I think about the most womanly thing we’ve ever done and it’s live, anyway
There is nothing quite like the bond shared between women of colour. How we navigate our desires, our heartaches, and also our joys in a world that has left so little for us. How we carry the shame in our identities and our bodies and fold them within ourselves. How this bond comes in many forms—often times unspeakable, in small acts, quietly.
In Melissa Lozada-Oliva’s ‘Yosra Strings Off My Mustache,’ it comes in the form of hair removal and the roll of string tucked in Yosra’s pockets. The poem paints a scene of two women in a bathroom, huddled together with a string between them to thread off the strands of hair that “looks like the subtitles to a foreign movie with an actress [she] will never look like.” Here are our bodies, made abject/foreign/other, all within the context of desire, of loving, and being loved. Here is a scene that feels more intimate and more tender than what a public bathroom often holds, touching all the ways we have been taught to carry ourselves. It feels both like exile and sanctuary where two women—Yosra, Middle Eastern, and the speaker, Guatemalan-Mexican—find some semblance of escape from the world outside, learning how to “forgive every space [they] enter.”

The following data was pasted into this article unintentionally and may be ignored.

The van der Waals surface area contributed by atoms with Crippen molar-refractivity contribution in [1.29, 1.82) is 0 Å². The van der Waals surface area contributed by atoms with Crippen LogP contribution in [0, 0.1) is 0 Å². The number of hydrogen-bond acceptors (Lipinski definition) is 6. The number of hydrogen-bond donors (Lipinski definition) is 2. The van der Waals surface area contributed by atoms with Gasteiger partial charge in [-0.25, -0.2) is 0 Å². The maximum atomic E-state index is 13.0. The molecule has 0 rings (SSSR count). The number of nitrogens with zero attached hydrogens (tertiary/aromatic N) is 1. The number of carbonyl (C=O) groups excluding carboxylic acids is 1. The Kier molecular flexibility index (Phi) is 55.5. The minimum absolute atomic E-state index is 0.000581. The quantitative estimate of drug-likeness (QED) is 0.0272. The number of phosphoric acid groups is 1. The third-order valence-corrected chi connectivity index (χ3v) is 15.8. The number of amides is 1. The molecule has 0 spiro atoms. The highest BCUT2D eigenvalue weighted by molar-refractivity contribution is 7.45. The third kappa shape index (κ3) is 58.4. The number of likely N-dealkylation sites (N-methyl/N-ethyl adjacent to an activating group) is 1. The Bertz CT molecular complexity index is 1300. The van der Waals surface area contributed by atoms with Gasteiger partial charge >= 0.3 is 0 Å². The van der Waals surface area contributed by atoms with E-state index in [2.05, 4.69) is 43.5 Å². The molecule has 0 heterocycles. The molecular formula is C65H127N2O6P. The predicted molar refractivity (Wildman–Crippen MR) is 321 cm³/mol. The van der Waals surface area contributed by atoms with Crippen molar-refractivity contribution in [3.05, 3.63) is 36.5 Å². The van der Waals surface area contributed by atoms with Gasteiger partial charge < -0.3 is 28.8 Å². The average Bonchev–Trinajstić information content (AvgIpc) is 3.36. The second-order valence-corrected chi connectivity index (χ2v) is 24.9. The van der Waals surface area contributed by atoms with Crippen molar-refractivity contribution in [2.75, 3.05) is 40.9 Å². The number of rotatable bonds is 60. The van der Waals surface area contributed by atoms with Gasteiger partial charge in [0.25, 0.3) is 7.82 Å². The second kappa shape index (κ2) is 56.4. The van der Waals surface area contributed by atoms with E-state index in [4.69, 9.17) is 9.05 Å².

If the act of hair removal is likened to the ways women of colour experience race, womanhood, and femininity, it too extends as a metaphor for the care and love we share between each other and how it may look. “This isn’t opression,” Lozada-Oliva tells us. “This is I got you / I believe you / I always have.” Her voice is comforting. I am thinking about what it means to write off the shame we carry in our bodies, how then can we pluck it off strand by strand like the body hair in Lozada-Oliva’s poems, how then each pull is an act of care, and how letting it grow is love, too.